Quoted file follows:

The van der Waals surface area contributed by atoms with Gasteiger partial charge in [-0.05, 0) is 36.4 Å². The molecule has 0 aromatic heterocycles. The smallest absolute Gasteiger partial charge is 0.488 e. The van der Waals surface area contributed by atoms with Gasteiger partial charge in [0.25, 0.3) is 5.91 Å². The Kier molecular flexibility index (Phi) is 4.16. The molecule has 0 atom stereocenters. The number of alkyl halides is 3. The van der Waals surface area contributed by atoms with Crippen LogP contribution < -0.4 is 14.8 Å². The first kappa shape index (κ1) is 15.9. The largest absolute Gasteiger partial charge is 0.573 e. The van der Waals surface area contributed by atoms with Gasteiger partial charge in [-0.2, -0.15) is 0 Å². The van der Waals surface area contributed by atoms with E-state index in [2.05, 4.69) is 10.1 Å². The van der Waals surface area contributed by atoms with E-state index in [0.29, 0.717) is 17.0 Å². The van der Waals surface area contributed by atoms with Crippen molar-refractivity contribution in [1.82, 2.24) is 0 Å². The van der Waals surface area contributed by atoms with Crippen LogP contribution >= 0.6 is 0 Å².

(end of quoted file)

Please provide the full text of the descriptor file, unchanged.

The van der Waals surface area contributed by atoms with Gasteiger partial charge in [-0.05, 0) is 36.4 Å². The molecule has 0 aromatic heterocycles. The smallest absolute Gasteiger partial charge is 0.488 e. The van der Waals surface area contributed by atoms with Gasteiger partial charge in [0.25, 0.3) is 5.91 Å². The Kier molecular flexibility index (Phi) is 4.16. The molecule has 0 atom stereocenters. The number of alkyl halides is 3. The van der Waals surface area contributed by atoms with Crippen LogP contribution < -0.4 is 14.8 Å². The first kappa shape index (κ1) is 15.9. The largest absolute Gasteiger partial charge is 0.573 e. The van der Waals surface area contributed by atoms with Gasteiger partial charge in [-0.2, -0.15) is 0 Å². The van der Waals surface area contributed by atoms with E-state index in [2.05, 4.69) is 10.1 Å². The van der Waals surface area contributed by atoms with E-state index in [0.29, 0.717) is 17.0 Å². The van der Waals surface area contributed by atoms with Crippen molar-refractivity contribution in [1.82, 2.24) is 0 Å². The van der Waals surface area contributed by atoms with Crippen LogP contribution >= 0.6 is 0 Å².